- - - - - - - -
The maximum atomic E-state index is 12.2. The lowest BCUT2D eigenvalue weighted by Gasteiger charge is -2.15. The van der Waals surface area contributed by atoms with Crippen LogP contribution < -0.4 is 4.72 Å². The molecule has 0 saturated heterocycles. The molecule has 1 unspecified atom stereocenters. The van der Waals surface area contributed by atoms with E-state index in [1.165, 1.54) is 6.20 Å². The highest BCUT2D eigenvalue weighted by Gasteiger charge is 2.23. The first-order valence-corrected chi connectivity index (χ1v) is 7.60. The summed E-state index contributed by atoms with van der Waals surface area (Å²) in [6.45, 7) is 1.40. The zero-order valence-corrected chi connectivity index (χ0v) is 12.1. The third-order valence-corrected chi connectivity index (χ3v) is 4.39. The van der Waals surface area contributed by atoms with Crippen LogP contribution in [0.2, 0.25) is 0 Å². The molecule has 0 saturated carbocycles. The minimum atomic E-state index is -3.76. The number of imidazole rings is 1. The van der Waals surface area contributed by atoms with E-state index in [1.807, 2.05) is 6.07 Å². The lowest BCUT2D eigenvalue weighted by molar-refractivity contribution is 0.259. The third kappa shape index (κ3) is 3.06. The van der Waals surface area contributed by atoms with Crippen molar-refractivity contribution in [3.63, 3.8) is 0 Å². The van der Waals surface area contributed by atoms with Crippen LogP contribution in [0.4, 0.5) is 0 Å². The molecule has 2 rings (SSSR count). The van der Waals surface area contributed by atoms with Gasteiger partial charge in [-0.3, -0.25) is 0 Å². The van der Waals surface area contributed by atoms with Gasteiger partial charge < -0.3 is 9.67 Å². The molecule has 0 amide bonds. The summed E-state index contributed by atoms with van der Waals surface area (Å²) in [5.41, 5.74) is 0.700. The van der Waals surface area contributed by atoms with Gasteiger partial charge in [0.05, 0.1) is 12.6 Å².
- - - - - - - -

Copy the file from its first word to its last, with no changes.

The maximum atomic E-state index is 12.2. The lowest BCUT2D eigenvalue weighted by Gasteiger charge is -2.15. The van der Waals surface area contributed by atoms with Crippen LogP contribution < -0.4 is 4.72 Å². The molecule has 0 saturated heterocycles. The molecule has 1 unspecified atom stereocenters. The van der Waals surface area contributed by atoms with E-state index in [1.165, 1.54) is 6.20 Å². The highest BCUT2D eigenvalue weighted by Gasteiger charge is 2.23. The first-order valence-corrected chi connectivity index (χ1v) is 7.60. The summed E-state index contributed by atoms with van der Waals surface area (Å²) in [6.45, 7) is 1.40. The zero-order valence-corrected chi connectivity index (χ0v) is 12.1. The third-order valence-corrected chi connectivity index (χ3v) is 4.39. The van der Waals surface area contributed by atoms with Crippen LogP contribution in [0.2, 0.25) is 0 Å². The molecule has 0 saturated carbocycles. The minimum atomic E-state index is -3.76. The number of imidazole rings is 1. The van der Waals surface area contributed by atoms with E-state index in [1.807, 2.05) is 6.07 Å². The lowest BCUT2D eigenvalue weighted by molar-refractivity contribution is 0.259. The third kappa shape index (κ3) is 3.06. The van der Waals surface area contributed by atoms with Crippen molar-refractivity contribution in [3.63, 3.8) is 0 Å². The van der Waals surface area contributed by atoms with Crippen LogP contribution in [0.4, 0.5) is 0 Å². The molecule has 2 rings (SSSR count). The van der Waals surface area contributed by atoms with Gasteiger partial charge in [-0.3, -0.25) is 0 Å². The van der Waals surface area contributed by atoms with Gasteiger partial charge < -0.3 is 9.67 Å². The molecule has 0 amide bonds. The summed E-state index contributed by atoms with van der Waals surface area (Å²) in [5.41, 5.74) is 0.700. The van der Waals surface area contributed by atoms with Gasteiger partial charge in [0.05, 0.1) is 12.6 Å².